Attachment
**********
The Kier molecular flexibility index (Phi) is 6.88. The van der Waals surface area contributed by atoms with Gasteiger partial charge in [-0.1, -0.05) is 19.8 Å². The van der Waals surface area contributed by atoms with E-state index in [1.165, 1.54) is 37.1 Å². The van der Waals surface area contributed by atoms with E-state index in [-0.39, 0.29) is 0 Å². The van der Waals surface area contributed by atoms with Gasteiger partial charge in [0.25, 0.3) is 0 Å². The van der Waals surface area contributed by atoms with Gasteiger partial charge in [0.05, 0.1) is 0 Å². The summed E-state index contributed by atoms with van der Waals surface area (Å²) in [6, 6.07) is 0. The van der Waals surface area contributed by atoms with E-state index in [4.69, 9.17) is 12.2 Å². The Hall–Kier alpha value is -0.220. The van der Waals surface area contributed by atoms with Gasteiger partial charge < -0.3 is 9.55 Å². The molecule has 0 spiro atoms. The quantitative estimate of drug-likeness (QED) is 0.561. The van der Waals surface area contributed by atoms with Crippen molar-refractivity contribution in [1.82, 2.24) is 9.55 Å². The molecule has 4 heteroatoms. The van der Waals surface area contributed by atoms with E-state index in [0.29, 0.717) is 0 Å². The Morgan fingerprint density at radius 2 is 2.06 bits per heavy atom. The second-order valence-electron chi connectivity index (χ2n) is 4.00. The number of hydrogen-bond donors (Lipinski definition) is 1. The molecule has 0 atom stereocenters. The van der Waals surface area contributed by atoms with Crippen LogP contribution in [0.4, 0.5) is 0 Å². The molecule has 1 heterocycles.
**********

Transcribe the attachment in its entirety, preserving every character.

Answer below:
The Kier molecular flexibility index (Phi) is 6.88. The van der Waals surface area contributed by atoms with Gasteiger partial charge in [-0.1, -0.05) is 19.8 Å². The van der Waals surface area contributed by atoms with E-state index in [1.165, 1.54) is 37.1 Å². The van der Waals surface area contributed by atoms with E-state index in [-0.39, 0.29) is 0 Å². The van der Waals surface area contributed by atoms with Gasteiger partial charge in [0.25, 0.3) is 0 Å². The van der Waals surface area contributed by atoms with Gasteiger partial charge in [0.05, 0.1) is 0 Å². The summed E-state index contributed by atoms with van der Waals surface area (Å²) in [6, 6.07) is 0. The van der Waals surface area contributed by atoms with E-state index in [4.69, 9.17) is 12.2 Å². The Hall–Kier alpha value is -0.220. The van der Waals surface area contributed by atoms with Gasteiger partial charge < -0.3 is 9.55 Å². The molecule has 0 spiro atoms. The quantitative estimate of drug-likeness (QED) is 0.561. The van der Waals surface area contributed by atoms with Crippen molar-refractivity contribution in [1.82, 2.24) is 9.55 Å². The molecule has 4 heteroatoms. The van der Waals surface area contributed by atoms with E-state index in [0.29, 0.717) is 0 Å². The Morgan fingerprint density at radius 2 is 2.06 bits per heavy atom. The second-order valence-electron chi connectivity index (χ2n) is 4.00. The number of hydrogen-bond donors (Lipinski definition) is 1. The molecule has 0 atom stereocenters. The van der Waals surface area contributed by atoms with Crippen LogP contribution in [0.4, 0.5) is 0 Å². The molecule has 1 heterocycles.